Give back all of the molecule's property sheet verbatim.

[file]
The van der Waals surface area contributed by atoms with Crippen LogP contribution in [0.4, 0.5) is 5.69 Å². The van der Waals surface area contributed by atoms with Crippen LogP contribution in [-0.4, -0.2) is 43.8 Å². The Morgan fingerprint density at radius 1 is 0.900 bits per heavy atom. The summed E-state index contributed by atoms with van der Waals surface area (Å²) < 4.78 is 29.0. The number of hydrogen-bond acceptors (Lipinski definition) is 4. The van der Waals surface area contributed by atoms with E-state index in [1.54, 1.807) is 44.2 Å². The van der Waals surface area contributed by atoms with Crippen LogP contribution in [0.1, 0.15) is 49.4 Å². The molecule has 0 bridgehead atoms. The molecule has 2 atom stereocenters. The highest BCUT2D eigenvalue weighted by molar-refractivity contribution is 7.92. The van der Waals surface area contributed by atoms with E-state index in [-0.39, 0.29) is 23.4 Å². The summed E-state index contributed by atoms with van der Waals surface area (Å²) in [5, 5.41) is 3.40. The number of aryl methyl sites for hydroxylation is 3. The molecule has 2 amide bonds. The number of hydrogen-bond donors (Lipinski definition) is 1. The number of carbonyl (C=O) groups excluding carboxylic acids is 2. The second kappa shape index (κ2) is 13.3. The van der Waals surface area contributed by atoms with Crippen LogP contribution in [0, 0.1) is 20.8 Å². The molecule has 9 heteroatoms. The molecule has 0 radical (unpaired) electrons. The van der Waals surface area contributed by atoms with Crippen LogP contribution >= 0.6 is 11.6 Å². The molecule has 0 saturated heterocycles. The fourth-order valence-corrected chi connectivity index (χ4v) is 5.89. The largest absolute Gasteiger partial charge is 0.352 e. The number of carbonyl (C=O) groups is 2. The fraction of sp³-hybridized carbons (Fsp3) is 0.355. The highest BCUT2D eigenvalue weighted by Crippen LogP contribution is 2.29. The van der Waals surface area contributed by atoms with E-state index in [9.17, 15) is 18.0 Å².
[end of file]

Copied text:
The van der Waals surface area contributed by atoms with Crippen LogP contribution in [0.4, 0.5) is 5.69 Å². The van der Waals surface area contributed by atoms with Crippen LogP contribution in [-0.4, -0.2) is 43.8 Å². The Morgan fingerprint density at radius 1 is 0.900 bits per heavy atom. The summed E-state index contributed by atoms with van der Waals surface area (Å²) < 4.78 is 29.0. The number of hydrogen-bond acceptors (Lipinski definition) is 4. The van der Waals surface area contributed by atoms with E-state index in [1.54, 1.807) is 44.2 Å². The van der Waals surface area contributed by atoms with Crippen LogP contribution in [0.1, 0.15) is 49.4 Å². The molecule has 0 bridgehead atoms. The molecule has 2 atom stereocenters. The highest BCUT2D eigenvalue weighted by molar-refractivity contribution is 7.92. The van der Waals surface area contributed by atoms with E-state index in [-0.39, 0.29) is 23.4 Å². The summed E-state index contributed by atoms with van der Waals surface area (Å²) in [5, 5.41) is 3.40. The number of aryl methyl sites for hydroxylation is 3. The molecule has 2 amide bonds. The number of hydrogen-bond donors (Lipinski definition) is 1. The number of carbonyl (C=O) groups excluding carboxylic acids is 2. The second kappa shape index (κ2) is 13.3. The van der Waals surface area contributed by atoms with Crippen LogP contribution in [0, 0.1) is 20.8 Å². The molecule has 9 heteroatoms. The molecule has 0 radical (unpaired) electrons. The van der Waals surface area contributed by atoms with Crippen LogP contribution >= 0.6 is 11.6 Å². The molecule has 0 saturated heterocycles. The fourth-order valence-corrected chi connectivity index (χ4v) is 5.89. The largest absolute Gasteiger partial charge is 0.352 e. The number of carbonyl (C=O) groups is 2. The fraction of sp³-hybridized carbons (Fsp3) is 0.355. The highest BCUT2D eigenvalue weighted by Crippen LogP contribution is 2.29. The van der Waals surface area contributed by atoms with E-state index in [9.17, 15) is 18.0 Å².